More European countries, including Spain this evening, have decided to suspend use of the Oxford-AstraZeneca Covid vaccine, after a series of incidents in Europe involving blood clots. France, Italy and Germany are the latest to halt their rollouts, joining several smaller European nations. The World Health Organization (WHO) says there is no evidence that the incidents are caused by the vaccine, and Prime Minister Boris Johnson insists the UK continues “to be very confident” about its vaccine programme. It comes as a big increase in the number of people being offered Covid jabs in the UK is expected in the coming days, made possible by a large shipment of the Oxford-AstraZeneca vaccine from the Serum Institute in India.
But is it a case of being too cautious? Are these nations missing the bigger picture? The decision has been made on the basis of the precautionary principle – a well-established approach in science and medicine that stresses the need to pause and review when evidence is uncertain.
The data supplied by AstraZeneca shows there have been 37 reports of blood clots among the 17m people across Europe who have been given the vaccine. There are about 3,000 cases of people suffering a blood clot each month in the UK, that’s 100 per day, so the natural incidence is far higher than the numbers above, so the key question is whether this is cause or coincidence? Would these clots have happened anyway? Probably yes ! ITV reported this evening that the levels of blood clotting with both Astra Zenica and Pfizer vaccines were at roughly the same level.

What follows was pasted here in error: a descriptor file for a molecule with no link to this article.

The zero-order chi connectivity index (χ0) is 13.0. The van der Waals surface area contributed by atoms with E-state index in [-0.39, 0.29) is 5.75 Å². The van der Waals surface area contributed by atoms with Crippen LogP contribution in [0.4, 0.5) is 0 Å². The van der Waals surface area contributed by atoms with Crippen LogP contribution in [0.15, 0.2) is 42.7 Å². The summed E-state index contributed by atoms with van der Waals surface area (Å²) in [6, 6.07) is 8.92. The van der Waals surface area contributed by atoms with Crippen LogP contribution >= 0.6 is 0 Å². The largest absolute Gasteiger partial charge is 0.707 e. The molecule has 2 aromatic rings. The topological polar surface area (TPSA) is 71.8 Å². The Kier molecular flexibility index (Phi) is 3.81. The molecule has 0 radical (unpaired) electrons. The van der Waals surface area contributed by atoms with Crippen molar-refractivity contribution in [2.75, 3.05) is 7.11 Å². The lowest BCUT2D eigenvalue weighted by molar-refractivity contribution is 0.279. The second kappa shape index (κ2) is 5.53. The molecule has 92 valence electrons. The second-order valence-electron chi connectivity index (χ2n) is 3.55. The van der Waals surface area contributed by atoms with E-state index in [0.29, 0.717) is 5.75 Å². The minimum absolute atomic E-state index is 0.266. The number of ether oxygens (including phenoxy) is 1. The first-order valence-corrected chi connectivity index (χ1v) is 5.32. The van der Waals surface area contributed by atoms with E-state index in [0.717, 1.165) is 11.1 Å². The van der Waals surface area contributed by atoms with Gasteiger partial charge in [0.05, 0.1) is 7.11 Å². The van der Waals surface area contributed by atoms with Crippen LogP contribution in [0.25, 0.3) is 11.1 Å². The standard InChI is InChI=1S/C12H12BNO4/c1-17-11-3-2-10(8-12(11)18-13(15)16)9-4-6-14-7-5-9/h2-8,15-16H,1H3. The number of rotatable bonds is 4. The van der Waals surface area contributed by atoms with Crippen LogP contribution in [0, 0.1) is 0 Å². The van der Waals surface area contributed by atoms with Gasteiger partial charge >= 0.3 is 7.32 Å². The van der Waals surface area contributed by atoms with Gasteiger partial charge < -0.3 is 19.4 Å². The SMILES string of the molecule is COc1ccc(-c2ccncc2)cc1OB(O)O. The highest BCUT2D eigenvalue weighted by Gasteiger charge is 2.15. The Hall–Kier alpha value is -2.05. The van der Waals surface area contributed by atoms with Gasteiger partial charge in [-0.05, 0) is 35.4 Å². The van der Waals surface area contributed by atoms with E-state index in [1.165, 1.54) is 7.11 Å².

Adverse events like this are monitored carefully, so regulators can assess if they are happening more than they should.The 37 reports of clots are below the level you would expect. What is more, there is no strong biological explanation why the vaccine would cause a blood clot.It is why the World Health Organization and UK drugs regulators have all said there is no evidence of a link.Even the European Medicines Agency, which is looking into the reports, has suggested the vaccine should continue to be used given the risk Covid presents to health.
This is not the first time countries in Europe have exercised caution about the AstraZeneca vaccine. The precautionary principle was adopted by Germany, France and others when they did not initially recommend use of the vaccine for the over-65s. French President Emmanuel Macron even called it “quasi-ineffective”. The over 65s decision has now been reversed, but the impact is still being felt it seems.Germany and France have supplies of the vaccine going to waste, with both countries having used fewer than half their supplies of the AstraZeneca jab so far. It has left them far more reliant on the Pfizer vaccine than the UK is.
This is threatening to have deadly consequences. France, Germany and the other major European nations all have higher rates of infection than the UK, and face the prospect of things getting worse before they get better. click full source